Proper sealing of your rooms or sections requires the construction team or maintenance team to install tight seals around all doors, and to seal all penetrations into any walls, floors or ceilings using a zero-VOC polyether caulk or similar type product. It’s not recommended to use a standard type silicone in an operational grow room due to the VOCs it releases, however, it’s likely safe to use in a new build where there will be no plants for weeks or months. To take it a step further, I strongly suggest that you seal any and all conduit coming into the room as well. If there are any penetrations into your walls, seal it. It’s easiest to do this during new construction or a renovation, but this can be done at any time, ideally when plants are not in the room, to allow for maximal movement throughout the space. Have at least 2 employees work as a team to inspect every inch of every wall, ceiling, and floor in each room to determine where a penetration may exist. Mark them, then seal them. Always have at least 2 employees working in tandem, because humans miss things and 4 eyes are better than 2.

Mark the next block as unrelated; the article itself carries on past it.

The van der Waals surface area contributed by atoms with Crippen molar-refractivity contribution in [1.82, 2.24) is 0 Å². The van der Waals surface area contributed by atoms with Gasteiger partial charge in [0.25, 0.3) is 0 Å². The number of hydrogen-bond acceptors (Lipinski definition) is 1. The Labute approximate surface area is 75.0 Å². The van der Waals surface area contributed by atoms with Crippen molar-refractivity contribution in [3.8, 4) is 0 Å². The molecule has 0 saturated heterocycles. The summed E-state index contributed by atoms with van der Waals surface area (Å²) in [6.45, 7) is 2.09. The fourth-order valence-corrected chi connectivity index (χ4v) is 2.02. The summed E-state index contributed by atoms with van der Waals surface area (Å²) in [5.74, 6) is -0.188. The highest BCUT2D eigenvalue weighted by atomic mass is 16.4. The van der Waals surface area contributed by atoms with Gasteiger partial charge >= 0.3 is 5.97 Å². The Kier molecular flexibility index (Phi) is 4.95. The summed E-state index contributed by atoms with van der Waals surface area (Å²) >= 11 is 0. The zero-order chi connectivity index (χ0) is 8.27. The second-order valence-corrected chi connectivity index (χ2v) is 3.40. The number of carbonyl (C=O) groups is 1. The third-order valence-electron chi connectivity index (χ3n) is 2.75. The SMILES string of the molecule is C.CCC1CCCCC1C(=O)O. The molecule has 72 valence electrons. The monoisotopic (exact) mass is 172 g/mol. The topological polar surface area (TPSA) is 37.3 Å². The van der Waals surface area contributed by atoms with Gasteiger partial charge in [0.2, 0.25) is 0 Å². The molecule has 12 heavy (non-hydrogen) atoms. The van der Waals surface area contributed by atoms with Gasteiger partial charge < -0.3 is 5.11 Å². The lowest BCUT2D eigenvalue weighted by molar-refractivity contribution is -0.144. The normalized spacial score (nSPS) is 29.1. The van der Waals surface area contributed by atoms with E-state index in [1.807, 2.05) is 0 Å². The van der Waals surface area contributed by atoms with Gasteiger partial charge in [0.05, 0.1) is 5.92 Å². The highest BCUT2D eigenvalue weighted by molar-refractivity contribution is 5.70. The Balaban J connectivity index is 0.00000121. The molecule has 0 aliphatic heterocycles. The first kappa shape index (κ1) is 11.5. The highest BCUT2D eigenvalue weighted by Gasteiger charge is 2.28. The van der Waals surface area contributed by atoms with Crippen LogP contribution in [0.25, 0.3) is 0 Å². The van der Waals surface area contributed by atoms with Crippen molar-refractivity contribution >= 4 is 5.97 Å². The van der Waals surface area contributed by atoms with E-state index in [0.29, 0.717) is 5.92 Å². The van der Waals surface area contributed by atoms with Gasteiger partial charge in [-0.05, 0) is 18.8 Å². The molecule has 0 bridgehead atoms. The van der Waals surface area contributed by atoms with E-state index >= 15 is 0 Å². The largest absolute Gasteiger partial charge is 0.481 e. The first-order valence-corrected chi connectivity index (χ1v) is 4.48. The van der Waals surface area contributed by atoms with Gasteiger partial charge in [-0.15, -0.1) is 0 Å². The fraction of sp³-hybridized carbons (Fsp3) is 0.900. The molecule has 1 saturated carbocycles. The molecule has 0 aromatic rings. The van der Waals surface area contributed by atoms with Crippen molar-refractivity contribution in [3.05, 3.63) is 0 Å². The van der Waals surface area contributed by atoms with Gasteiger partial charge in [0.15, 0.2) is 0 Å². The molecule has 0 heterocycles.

So what happens if we have leaks?
If there are any unsealed cavities in your room, this creates the opportunity for air, moisture, and CO2 to leak out. As a result, you may not be able to maintain the appropriate daytime or, more commonly, night time temperatures that are ideal for your plant growth. For many years, growers have been most concerned with keeping their daytime temperatures low enough and maintaining enough cooling to combat the heat load put off by traditional HID or HPS lights. Now, with the mass adoption of LED lights, maintaining a daytime temperature has become less of an issue and instead maintaining the appropriate nighttime temperature has become the new challenge. In many instances we need to reheat the room overnight to maintain temperature.